Today’s Letter is S, S is for Sharing Mental Health Information
Allowing Providers to Share
In certain circumstances HIPAA allows mental health providers to determine when to share mental health information based on professional judgment, when it is in the best interests of the patient, or to prevent or lessen a risk of harm.
If there is a risk of harm to themselves or others,or if exhibiting behavior that may threaten their health or safety, providers need to be able to use professional judgmentto identify the potential or likely risk and determine who can help lessen it.
Ways to Share
There are several ways the provider may address the situation.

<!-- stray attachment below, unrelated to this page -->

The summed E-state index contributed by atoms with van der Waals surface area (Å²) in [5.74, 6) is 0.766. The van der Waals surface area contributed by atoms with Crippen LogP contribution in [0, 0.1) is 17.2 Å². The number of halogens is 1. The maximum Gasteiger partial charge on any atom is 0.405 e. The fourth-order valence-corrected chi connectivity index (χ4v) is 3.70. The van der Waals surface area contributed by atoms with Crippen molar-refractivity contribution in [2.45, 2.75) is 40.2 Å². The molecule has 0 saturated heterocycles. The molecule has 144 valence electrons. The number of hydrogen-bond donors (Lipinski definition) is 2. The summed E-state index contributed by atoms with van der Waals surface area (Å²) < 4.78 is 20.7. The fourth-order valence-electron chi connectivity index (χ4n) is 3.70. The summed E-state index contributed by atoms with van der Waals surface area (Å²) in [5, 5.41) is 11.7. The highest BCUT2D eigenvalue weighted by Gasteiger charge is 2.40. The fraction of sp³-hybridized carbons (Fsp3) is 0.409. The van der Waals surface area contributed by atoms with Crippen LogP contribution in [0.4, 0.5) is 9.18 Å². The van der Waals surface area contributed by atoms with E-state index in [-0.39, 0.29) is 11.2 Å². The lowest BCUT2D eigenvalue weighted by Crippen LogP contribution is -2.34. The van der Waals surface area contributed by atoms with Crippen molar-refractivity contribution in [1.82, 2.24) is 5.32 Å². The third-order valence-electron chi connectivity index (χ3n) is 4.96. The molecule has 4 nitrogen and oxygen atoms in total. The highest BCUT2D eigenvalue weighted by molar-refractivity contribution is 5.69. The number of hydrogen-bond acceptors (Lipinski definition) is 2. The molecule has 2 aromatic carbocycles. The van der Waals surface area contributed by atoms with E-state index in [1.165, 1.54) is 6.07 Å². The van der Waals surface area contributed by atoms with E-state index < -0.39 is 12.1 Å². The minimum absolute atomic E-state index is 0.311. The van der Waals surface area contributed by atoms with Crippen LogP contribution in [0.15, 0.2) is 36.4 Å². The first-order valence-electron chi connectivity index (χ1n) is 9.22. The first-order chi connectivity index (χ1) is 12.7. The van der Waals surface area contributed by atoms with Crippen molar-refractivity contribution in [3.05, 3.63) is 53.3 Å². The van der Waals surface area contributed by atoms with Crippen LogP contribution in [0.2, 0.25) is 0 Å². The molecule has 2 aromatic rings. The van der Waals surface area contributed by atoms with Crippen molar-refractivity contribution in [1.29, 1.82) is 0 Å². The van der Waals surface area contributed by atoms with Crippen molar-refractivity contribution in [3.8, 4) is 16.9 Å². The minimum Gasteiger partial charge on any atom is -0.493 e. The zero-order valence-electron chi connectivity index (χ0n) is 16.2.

If the patient lacks ability to make decisions or is unconscious, the provider can share information with the patient’s personal representative (if applicable), or with family or friends involved in their care if it’s determined in the patients’ best interest.
A provider may contact anyone reasonably able to lessen the risk of harm when they believe that a patient presents a serious and imminent threat to the health or safety to themselves or another person.
OCR Wont’t Second Guess
The Office for Civil Rights (OCR)states it won’t second guess mental health provider’s judgement when a patient is a threat to himself or others.
For more detail see the OCR guidance on Sharing Mental Health Information. Remember to check state law for any restrictions on sharing.
This is your HIPAA ABCs brought to you by HIPAA Associates. Contact us for more information on this important topic and HIPAA training for you and your company.